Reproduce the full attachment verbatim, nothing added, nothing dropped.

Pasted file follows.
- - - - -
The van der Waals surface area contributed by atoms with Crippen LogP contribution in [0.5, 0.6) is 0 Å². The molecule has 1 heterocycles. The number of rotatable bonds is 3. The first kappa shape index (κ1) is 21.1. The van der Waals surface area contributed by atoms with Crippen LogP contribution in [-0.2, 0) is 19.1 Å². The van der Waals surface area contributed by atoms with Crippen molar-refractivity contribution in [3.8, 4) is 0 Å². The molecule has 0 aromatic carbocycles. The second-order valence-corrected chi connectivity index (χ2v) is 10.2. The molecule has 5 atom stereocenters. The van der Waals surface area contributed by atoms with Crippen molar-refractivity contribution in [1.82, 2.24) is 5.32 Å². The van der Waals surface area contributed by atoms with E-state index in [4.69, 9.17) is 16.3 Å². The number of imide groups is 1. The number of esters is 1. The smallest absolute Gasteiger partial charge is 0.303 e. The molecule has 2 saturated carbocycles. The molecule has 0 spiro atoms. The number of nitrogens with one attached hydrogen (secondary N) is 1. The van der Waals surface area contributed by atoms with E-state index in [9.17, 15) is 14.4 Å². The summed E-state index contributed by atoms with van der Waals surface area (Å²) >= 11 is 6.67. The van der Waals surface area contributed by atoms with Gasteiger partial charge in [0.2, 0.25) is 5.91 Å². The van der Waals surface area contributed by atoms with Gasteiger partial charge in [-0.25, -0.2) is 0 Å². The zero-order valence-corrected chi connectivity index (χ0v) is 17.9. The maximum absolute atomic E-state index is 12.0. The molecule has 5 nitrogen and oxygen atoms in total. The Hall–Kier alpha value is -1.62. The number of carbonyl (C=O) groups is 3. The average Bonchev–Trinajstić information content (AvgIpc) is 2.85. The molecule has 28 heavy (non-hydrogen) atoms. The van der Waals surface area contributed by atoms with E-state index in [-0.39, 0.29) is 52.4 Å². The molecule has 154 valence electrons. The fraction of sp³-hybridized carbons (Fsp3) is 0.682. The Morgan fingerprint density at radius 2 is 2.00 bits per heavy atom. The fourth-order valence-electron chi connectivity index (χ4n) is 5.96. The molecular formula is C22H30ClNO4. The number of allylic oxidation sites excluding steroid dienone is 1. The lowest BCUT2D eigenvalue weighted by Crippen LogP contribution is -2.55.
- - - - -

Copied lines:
The van der Waals surface area contributed by atoms with Crippen LogP contribution in [0.5, 0.6) is 0 Å². The molecule has 1 heterocycles. The number of rotatable bonds is 3. The first kappa shape index (κ1) is 21.1. The van der Waals surface area contributed by atoms with Crippen LogP contribution in [-0.2, 0) is 19.1 Å². The van der Waals surface area contributed by atoms with Crippen molar-refractivity contribution in [3.8, 4) is 0 Å². The molecule has 0 aromatic carbocycles. The second-order valence-corrected chi connectivity index (χ2v) is 10.2. The molecule has 5 atom stereocenters. The van der Waals surface area contributed by atoms with Crippen molar-refractivity contribution in [1.82, 2.24) is 5.32 Å². The van der Waals surface area contributed by atoms with E-state index in [4.69, 9.17) is 16.3 Å². The number of imide groups is 1. The number of esters is 1. The smallest absolute Gasteiger partial charge is 0.303 e. The molecule has 2 saturated carbocycles. The molecule has 0 spiro atoms. The number of nitrogens with one attached hydrogen (secondary N) is 1. The van der Waals surface area contributed by atoms with E-state index in [9.17, 15) is 14.4 Å². The summed E-state index contributed by atoms with van der Waals surface area (Å²) >= 11 is 6.67. The van der Waals surface area contributed by atoms with Gasteiger partial charge in [0.2, 0.25) is 5.91 Å². The van der Waals surface area contributed by atoms with Gasteiger partial charge in [-0.25, -0.2) is 0 Å². The zero-order valence-corrected chi connectivity index (χ0v) is 17.9. The maximum absolute atomic E-state index is 12.0. The molecule has 5 nitrogen and oxygen atoms in total. The Hall–Kier alpha value is -1.62. The number of carbonyl (C=O) groups is 3. The average Bonchev–Trinajstić information content (AvgIpc) is 2.85. The molecule has 28 heavy (non-hydrogen) atoms. The van der Waals surface area contributed by atoms with E-state index in [-0.39, 0.29) is 52.4 Å². The molecule has 154 valence electrons. The fraction of sp³-hybridized carbons (Fsp3) is 0.682. The Morgan fingerprint density at radius 2 is 2.00 bits per heavy atom. The fourth-order valence-electron chi connectivity index (χ4n) is 5.96. The molecular formula is C22H30ClNO4. The number of allylic oxidation sites excluding steroid dienone is 1. The lowest BCUT2D eigenvalue weighted by Crippen LogP contribution is -2.55.